Why now? One hundred years ago, the discovery of insulin revolutionised the treatment of diabetes. Today, technology is driving change in health care, and the emergence of new digital health solutions and technological innovations offers great potential for disrupting existing educational models. These digital solutions can provide more doctors, nurses and community health workers with low-cost, personalised assistance – helping them to better serve their patients.
The Diabetes Compass reflects WDF’s long-term support for digital health solutions in LMICs and joins a growing movement to use simple, digital resources to support health care professionals in their work. The Diabetes Online Risk Assessment (DORA) initiative was launched across 12 African nations to provide an accessible web‐based tool for diabetes risk stratification. Digital Clinical Decision Support (CDS) tools are being used to teach community health workers with little or no training to deliver evidence-based care – this is happening with malaria management in Kenya and cardiovascular screening and management in rural India. These projects support task‐shifting from doctors to community health workers without developing formal training curricula. They also allow resource-constrained health systems to better identify patients needing specialist review.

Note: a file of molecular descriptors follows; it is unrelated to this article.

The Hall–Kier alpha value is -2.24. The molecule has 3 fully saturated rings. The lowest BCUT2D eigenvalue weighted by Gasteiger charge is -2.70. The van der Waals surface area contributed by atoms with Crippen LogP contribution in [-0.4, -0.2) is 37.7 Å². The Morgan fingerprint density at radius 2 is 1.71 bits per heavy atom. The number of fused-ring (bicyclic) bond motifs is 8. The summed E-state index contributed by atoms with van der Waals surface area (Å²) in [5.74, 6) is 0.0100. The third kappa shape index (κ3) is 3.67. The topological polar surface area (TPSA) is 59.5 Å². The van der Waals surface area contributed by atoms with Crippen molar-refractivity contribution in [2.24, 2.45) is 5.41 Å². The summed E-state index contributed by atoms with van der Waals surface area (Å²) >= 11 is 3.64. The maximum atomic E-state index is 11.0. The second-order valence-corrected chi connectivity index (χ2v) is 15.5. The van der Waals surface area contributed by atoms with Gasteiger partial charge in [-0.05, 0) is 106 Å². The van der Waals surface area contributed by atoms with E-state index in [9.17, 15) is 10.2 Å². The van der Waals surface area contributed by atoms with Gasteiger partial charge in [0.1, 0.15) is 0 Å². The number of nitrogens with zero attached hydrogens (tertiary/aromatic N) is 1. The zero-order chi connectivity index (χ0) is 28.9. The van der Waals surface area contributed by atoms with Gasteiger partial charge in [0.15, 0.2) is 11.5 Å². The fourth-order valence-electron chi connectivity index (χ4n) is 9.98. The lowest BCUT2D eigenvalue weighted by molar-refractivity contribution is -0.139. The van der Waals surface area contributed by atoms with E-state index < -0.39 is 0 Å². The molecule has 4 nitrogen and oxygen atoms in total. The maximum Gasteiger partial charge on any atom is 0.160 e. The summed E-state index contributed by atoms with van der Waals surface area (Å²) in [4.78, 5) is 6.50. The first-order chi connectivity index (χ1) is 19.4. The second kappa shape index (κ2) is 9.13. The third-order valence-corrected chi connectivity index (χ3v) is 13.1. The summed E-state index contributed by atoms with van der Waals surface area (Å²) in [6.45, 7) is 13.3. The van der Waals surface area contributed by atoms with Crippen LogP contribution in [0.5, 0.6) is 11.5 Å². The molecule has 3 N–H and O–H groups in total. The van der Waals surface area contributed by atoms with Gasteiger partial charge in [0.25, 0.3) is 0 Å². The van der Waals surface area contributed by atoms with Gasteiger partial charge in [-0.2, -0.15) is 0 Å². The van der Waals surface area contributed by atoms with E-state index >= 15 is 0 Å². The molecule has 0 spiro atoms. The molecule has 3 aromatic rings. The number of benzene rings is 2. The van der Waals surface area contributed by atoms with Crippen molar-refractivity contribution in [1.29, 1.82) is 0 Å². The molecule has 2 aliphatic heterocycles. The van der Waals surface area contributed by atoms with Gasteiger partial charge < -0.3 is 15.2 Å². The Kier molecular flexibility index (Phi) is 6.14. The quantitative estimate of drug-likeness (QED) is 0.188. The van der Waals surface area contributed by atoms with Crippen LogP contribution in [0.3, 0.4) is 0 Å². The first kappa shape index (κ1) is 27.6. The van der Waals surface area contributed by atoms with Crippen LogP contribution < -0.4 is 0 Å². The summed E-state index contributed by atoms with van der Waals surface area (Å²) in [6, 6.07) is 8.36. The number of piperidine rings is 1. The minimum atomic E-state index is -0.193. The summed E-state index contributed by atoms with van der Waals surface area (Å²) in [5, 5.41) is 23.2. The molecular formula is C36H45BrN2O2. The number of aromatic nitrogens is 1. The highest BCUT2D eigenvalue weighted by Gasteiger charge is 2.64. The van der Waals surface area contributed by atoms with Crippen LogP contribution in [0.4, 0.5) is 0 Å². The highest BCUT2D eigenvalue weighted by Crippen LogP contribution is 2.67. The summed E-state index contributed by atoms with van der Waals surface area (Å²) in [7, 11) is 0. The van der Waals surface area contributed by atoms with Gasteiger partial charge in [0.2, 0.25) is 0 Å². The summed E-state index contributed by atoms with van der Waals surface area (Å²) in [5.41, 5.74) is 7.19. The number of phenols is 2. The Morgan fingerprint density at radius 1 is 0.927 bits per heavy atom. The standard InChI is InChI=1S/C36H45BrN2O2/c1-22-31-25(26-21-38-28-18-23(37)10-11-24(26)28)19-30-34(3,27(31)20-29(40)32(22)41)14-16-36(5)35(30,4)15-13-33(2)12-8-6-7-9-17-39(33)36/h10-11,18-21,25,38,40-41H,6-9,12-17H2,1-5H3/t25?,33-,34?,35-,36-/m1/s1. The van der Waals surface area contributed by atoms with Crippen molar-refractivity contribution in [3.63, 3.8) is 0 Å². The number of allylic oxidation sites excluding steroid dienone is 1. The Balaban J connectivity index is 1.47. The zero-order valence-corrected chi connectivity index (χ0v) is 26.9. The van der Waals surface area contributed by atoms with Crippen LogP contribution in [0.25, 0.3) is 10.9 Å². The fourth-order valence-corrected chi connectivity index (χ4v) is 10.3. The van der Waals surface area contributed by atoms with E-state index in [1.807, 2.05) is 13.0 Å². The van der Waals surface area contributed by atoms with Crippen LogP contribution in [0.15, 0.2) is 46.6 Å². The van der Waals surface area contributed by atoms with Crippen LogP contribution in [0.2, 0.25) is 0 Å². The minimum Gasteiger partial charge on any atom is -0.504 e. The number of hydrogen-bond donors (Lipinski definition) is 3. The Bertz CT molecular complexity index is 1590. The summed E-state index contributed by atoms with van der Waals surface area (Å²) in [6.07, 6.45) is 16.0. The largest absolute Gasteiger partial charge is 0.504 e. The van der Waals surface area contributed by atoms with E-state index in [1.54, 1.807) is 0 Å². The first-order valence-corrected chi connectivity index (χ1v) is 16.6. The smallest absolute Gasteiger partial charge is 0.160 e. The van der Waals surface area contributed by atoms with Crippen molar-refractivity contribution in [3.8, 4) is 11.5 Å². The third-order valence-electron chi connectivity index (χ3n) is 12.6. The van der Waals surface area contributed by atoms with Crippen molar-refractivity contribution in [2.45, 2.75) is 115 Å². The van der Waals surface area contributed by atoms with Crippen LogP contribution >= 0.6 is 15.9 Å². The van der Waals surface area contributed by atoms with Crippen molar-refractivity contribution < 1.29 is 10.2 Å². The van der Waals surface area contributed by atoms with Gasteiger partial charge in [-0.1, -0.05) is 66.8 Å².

There are most certainly challenges, both technical and financial, to scaling up these types of digital solutions in LMICs. But trends all point to a world in which these challenges can be overcome. The time will come when local health organisations can drag and drop functionalities into software product templates, plug into the latest treatment guidelines, and connect with third‐party services such as remote diagnostics.
Creating user-friendly solutions
Digital innovation is fueling the movement toward human‐centred design, where solutions are created in close consultation with end‐users. In the process, digital health is being transformed. The Diabetes Compass will be developed together with the users and based on an understanding of their lived experiences and everyday challenges. The goal is to put digital resources in the hands of healthcare workers in LMICs, strengthening their ability to deliver the right diabetes care at the right time.
Not every medical challenge can be solved with simple digital resources. Yet digital tools have the potential to enable even the most hard-pressed healthcare systems deliver better performance with their existing workforces, without significant investment in costly capability building programmes.
We recognise that it can be hard for people and systems accustomed to traditional learning approaches to embrace learning elimination and let go of the idea that what is most important is filling peoples’ heads with information. Moving from building individual capability to building health system capability requires thinking, and acting, in new ways.
But if we can let go, we can empower healthcare professionals to improve outcomes for people with diabetes – and many other conditions as well.